How Clinical Pharmacists Can Interpret Spirometry Results | 13321
Clinical Pharmacology & Biopharmaceutics
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Pulmonary function tests are confusing to many patients. Unfortunately, the importance of knowing your numbers as they
apply to pulmonary function tests (PFTs) and Chronic Obstructive Pulmonary Disease (COPD) is commonly overlooked. In
the diagnosis of COPD, pulmonary function tests are performed to assess lung function and determine the degree of damage to the
lungs. Along with patient history, lung imaging studies and open lung biopsy, PFTs have become important for clinical pharmacists
in the evaluation of respiratory health. Pulmonary function tests are used for the following reasons: Screening for the existence
of lung diseases, determining the patient's condition prior to surgery to assess the risk of respiratory complications after surgery,
assessing the progression of lung disease and the effectiveness of treatment, and clinical trials. We will demonstrate spirometry and
will interpret clinical spirometry using pulmonary function tests which are used in the diagnosis of COPD. We will focus on: VC-
Vital Capacity - The amount of air that can be forcibly exhaled from the lungs after a full inhalation, FVC-Forced Vital Capacity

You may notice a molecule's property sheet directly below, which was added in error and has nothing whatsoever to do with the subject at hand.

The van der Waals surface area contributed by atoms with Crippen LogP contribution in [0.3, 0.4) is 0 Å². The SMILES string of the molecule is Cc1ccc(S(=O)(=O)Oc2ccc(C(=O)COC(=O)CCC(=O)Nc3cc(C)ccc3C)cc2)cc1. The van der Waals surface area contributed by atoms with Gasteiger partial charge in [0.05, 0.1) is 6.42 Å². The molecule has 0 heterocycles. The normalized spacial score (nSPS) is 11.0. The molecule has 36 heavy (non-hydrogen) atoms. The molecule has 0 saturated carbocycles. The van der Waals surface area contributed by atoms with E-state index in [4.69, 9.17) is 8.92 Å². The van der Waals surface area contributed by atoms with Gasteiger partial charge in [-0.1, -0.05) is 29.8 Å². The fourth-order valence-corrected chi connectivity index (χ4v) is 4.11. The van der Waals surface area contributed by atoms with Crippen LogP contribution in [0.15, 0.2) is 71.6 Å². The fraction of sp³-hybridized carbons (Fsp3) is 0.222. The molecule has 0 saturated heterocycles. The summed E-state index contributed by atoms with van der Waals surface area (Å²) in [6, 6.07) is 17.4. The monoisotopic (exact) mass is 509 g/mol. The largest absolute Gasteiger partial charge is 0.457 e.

- The amount of air which can be forcibly exhaled from the lungs after taking the deepest breath possible, FEV1-Forced Expiratory
Volume in One Second - The amount of air which can be forcibly exhaled from the lungs in the first second of a forced exhalation,
FEV1/FVC-FEV1-Percent (FEV1%) - The ratio of FEV1 to FVC and tells the clinician what percentage of the total amount of air
is exhaled from the lungs during the first second of forced exhalation, PEFR Peak Expiratory Flow Rate- measures if treatment is
effective in improving airway diseases such as COPD, FEF-Forced Expiratory Flow - A measure of how much air can be exhaled
from the lungs, it is an indicator of large airway obstruction, MVV-Maximal Voluntary Ventilation - A value determined by having
the patient inhale and exhale as rapidly and fully as possible, and other sensitive tests.
Mohammed Shamssain has completed his Ph.D. at Loughborough University in the United Kingdom and he has been teaching and doing research
at many universities around the globe. He is the founder and the principle investigator of ISAAC Centre (the international Study of Asthma and
Allergies in Childhood) for the north east of England. He has more than 100 publications and international presentations.
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